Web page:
“We Built this City” on comfort

16 01 2012

Looking back.  A lot of us have fond memories from our early childhoods, whether it was a special time with friends and family or a particular song or movie.  I can remember wanting to watch certain movies as an adult that I watched as a kid, but when I watched them, I was disappointed.  My adult self is disappointed by the poor production values and the general goofy-ness of movies aimed at children in the 1980s (i.e. Short Circuit, the Never-Ending Story, etc).

Recently, one such instance struck me as I was listening to “We Built this City” by Jefferson Starship.  The song is about San Francisco, and my mom, being from the Bay Area, loved the song.  I had fun listening to the song with her, and if it weren’t for her, I probably would not have listened to or enjoyed the song.  This “hearing” reminded me of that time.  A good memory.  The memory and the song provided me a lot of comfort (a happy time in an unhappy childhood), but the song itself is really not that timeless (despite Bernie Tuapin’s lyrics)

This experience made me examine where or in what we can find comfort.  This yearning to experience things from the past is called nostalgia.  Nostalgia is defined as an excessively sentimental yearning for return to or of some past period or irrecoverable condition.  We long to repeat these experiences because we remember them with fondness and familiarity.  But finding comfort in the past is dangerous.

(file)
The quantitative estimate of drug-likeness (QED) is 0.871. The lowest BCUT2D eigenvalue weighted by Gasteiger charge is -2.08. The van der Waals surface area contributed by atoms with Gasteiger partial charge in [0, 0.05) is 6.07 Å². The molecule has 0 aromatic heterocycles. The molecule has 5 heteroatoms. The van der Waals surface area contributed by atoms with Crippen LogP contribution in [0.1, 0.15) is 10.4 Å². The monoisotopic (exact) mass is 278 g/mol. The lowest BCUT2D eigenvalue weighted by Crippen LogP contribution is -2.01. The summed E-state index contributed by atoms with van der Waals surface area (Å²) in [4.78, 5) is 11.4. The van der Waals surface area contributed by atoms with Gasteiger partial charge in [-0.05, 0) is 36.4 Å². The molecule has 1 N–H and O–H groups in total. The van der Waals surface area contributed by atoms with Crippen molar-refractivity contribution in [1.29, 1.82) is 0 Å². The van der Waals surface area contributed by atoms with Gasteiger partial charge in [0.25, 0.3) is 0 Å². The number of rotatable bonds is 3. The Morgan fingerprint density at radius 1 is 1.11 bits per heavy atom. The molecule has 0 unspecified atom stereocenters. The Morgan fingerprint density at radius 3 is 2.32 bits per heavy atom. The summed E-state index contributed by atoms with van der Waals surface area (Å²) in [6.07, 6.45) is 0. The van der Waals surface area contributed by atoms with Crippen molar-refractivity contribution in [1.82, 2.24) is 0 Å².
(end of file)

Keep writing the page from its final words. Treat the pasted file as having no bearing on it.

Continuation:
Isaiah 43:18 says “Forget the former things, do not dwell on the past.” In context, God is telling the nation of Israel to stop remembering what He did and to see what He is doing now.  When people dwell on the past and how God operated in the past, they begin to camp out there.  Bill Johnson, in When Heaven Invades Earth, call hanging onto the past the enemy of the new work of the LORD. A new denomination is created because this is now the only way God will operate.  We reduce the Almighty Creator, Father of Heaven and Earth, The Alpha and Omega down to a formula.  We make Him a math equation, a recipe.  We add a pinch of worship, followed by a dash prayer, and a two cups of scripture and wait for God to show up like He did before.  The problem is that God does not respond to us.

God calls us, and we respond to Him.  I do not mean to disparage spiritual disciplines.  They are necessary, but they do not cause God to respond to us.  He doesn’t live in buildings built by human hands.  He lives in the hearts of those that He has called.  Humble hearts that hear His call and respond with gratitude.  Spiritual disciplines train us to hear his voice.  Studying scripture, prayer and worship enable us to discern His voice from among the many, as it says in 1 John 4:1″…test the spirits…”

When we turn to formula, we miss the spontaneous nature of God and make ourselves susceptible to deceit from the enemy.  When we draw comfort from the former things and former ways, we miss what God is doing right now.  What past patterns or experiences do you hold on to tightly?   What are you missing in the now?

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